8 Surprising Facts About Switzerland That Go Way Beyond Chocolate

Switzerland facts


If you’ve never been to Switzerland, you probably think of it as a far off land that has lots of cows, chocolate and people yodeling. But Switzerland actually has a lot more to offer. We’re here to help you learn more about this far-off country with eight fun facts that’ll prove once and for all that Switzerland is a lot more than just snowy mountains and killer cheese fondue.

1. There are four official languages in Switzerland.

Unlike most countries, Switzerland doesn’t have a single official language. Instead, it has four: French, German, Italian and (to a lesser extent) Romansh. Each language is considered the main language in its respective region. For example, German is primarily spoken in the German part of Switzerland that includes Zurich and Bern, Switzerland’s capital. However, no matter what region they reside in, most children are taught to speak German, French and Italian in elementary and high school. Because of different dialects and accents, the German, Italian and French spoken in Switzerland is usually very different from what’s spoken in Germany, France and Italy.

2. Switzerland has mandatory military service for all able-bodied male citizens.

Although Switzerland is neutral, it still invests a lot in its military. Switzerland requires all of its healthy male citizens 18 years of age and older to serve in the Swiss Armed Forces for a period of four months. Women are not required by law to join, but can volunteer. Once these four months of training are up, the cadets are allowed to go back to their regular citizen lives. However, they’re still required to complete refresher courses every year for three weeks.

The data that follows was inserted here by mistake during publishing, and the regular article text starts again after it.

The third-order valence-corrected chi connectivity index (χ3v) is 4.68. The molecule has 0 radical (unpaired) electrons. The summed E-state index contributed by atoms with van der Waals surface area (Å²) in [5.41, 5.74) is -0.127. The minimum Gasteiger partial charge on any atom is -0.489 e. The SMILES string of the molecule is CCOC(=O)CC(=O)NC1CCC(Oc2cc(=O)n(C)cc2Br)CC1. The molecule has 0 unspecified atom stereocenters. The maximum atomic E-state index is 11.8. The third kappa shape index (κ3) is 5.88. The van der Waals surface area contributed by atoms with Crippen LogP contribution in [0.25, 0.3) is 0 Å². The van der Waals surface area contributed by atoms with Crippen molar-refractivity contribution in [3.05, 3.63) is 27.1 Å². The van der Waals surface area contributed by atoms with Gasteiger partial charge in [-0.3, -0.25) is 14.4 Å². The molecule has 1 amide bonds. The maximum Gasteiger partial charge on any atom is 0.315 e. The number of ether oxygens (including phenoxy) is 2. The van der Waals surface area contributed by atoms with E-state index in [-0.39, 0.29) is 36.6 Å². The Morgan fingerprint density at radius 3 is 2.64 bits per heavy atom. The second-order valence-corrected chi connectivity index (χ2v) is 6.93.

3. Switzerland has one of the highest life expectancies in the world.

Switzerland facts
Unsplash/Joshua Earle

Switzerland’s current life expectancy for 2019 is 81.84 years. The country’s average life expectancy is predicted to climb to 85.2 years by 2040, which would make Switzerland the country with the fourth highest life expectancy in the whole world. By comparison, the average life expectancy in the United States in 2019 is 79.38 years and it isn’t projected to increase any time soon.

4. It’s the only country in the world that has a square flag.

Switzerland is the only sovereign state in the world with a square flag — between this and the neutrality, it clearly likes being the oddball. You’ll recognize the flag because it kind of looks like an American Red Cross symbol. Who copied who?

5. Two Swiss chocolatiers invented milk chocolate.

Who’s surprised that the Swiss played a part in the invention of chocolate? It was two Swiss chocolatiers, Daniel Peter and Henri Nestlé, that created the first successful milk chocolate in the world. Nestlé invented powdered milk back in 1867 and then his neighbor, Peter, used that same powdered milk to invent milk chocolate in 1879 by mixing it with chocolate liquor. Thank you, Switzerland.

6. A Swiss also invented the wristwatch.

Switzerland facts
Unsplash/John Torcasio

You probably already know that most of the world’s luxury watches are produced in Switzerland — we’re looking at you, Rolex! But you may not know that the first wristwatch was also invented in Switzerland in 1868 by a Swiss watch manufacturer named Patek Phillippe. It was designed for a Hungarian Countess.

7. Foreigners must live in Switzerland for at least 10 years before they can apply for citizenship.

If you don’t have Swiss parents or a Swiss spouse, you have to live in Switzerland for at least 10 years before you can apply to become a citizen. Unlike in the United States, babies born on Swiss soil don’t automatically get Swiss citizenship. There’s also this weird rule that says the child of an unmarried Swiss woman is automatically Swiss, but the child of an unmarried Swiss man will only get Swiss citizenship if the father acknowledges paternity before the child is of legal age (i.e. 18). Clearly proof that no country is perfect.

8. Switzerland has one of the highest rates of gun ownership, but one of the lowest crime rates in the world.

Switzerland hasn’t had a mass shooting since 2001 when a man stormed the local parliament in Zug, killing 14 people and then himself. Although the country’s current overall murder rate is near zero, a lot of citizens still own guns. Switzerland has approximately 2 million privately owned guns, which is quite a lot for a nation of 8.4 million people that has such low rates of gun violence. But gun use in Switzerland is strictly regulated and most of these privately owned guns are former service rifles without the bullets that cadets were allowed to take home after service.


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